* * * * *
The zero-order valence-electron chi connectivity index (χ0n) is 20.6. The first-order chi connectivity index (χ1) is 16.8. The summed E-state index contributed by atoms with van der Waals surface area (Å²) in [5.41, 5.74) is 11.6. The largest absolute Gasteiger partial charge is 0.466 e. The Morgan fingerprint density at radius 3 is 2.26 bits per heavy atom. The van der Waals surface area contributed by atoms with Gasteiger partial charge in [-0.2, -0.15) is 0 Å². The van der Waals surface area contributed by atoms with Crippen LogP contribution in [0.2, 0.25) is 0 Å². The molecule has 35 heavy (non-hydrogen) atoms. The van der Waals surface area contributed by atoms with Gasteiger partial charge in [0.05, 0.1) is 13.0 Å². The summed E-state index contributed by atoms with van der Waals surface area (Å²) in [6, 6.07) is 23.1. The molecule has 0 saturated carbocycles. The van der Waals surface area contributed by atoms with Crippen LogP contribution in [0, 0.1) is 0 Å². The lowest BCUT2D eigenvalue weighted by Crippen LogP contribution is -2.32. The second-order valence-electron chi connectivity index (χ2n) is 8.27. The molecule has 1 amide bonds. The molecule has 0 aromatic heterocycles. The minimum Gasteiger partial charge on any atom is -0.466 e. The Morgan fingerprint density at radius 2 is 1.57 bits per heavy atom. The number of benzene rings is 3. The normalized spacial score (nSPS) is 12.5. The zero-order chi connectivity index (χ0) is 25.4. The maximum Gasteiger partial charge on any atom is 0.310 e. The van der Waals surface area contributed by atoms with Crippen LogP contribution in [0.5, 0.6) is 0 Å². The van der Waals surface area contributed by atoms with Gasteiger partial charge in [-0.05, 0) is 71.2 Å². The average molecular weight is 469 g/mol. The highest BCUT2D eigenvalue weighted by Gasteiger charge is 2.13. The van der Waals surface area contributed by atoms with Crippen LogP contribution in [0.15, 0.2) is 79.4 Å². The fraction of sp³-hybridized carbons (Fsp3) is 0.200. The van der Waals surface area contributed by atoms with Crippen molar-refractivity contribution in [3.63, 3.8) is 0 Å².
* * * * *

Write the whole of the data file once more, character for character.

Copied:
The zero-order valence-electron chi connectivity index (χ0n) is 20.6. The first-order chi connectivity index (χ1) is 16.8. The summed E-state index contributed by atoms with van der Waals surface area (Å²) in [5.41, 5.74) is 11.6. The largest absolute Gasteiger partial charge is 0.466 e. The Morgan fingerprint density at radius 3 is 2.26 bits per heavy atom. The van der Waals surface area contributed by atoms with Gasteiger partial charge in [-0.2, -0.15) is 0 Å². The van der Waals surface area contributed by atoms with Crippen LogP contribution in [0.2, 0.25) is 0 Å². The molecule has 35 heavy (non-hydrogen) atoms. The van der Waals surface area contributed by atoms with Gasteiger partial charge in [0.05, 0.1) is 13.0 Å². The summed E-state index contributed by atoms with van der Waals surface area (Å²) in [6, 6.07) is 23.1. The molecule has 0 saturated carbocycles. The van der Waals surface area contributed by atoms with Crippen LogP contribution in [0, 0.1) is 0 Å². The lowest BCUT2D eigenvalue weighted by Crippen LogP contribution is -2.32. The second-order valence-electron chi connectivity index (χ2n) is 8.27. The molecule has 1 amide bonds. The molecule has 0 aromatic heterocycles. The minimum Gasteiger partial charge on any atom is -0.466 e. The Morgan fingerprint density at radius 2 is 1.57 bits per heavy atom. The number of benzene rings is 3. The normalized spacial score (nSPS) is 12.5. The zero-order chi connectivity index (χ0) is 25.4. The maximum Gasteiger partial charge on any atom is 0.310 e. The van der Waals surface area contributed by atoms with Crippen LogP contribution in [0.5, 0.6) is 0 Å². The van der Waals surface area contributed by atoms with Gasteiger partial charge in [-0.05, 0) is 71.2 Å². The average molecular weight is 469 g/mol. The highest BCUT2D eigenvalue weighted by Gasteiger charge is 2.13. The van der Waals surface area contributed by atoms with Crippen LogP contribution in [0.15, 0.2) is 79.4 Å². The fraction of sp³-hybridized carbons (Fsp3) is 0.200. The van der Waals surface area contributed by atoms with Crippen molar-refractivity contribution in [3.63, 3.8) is 0 Å².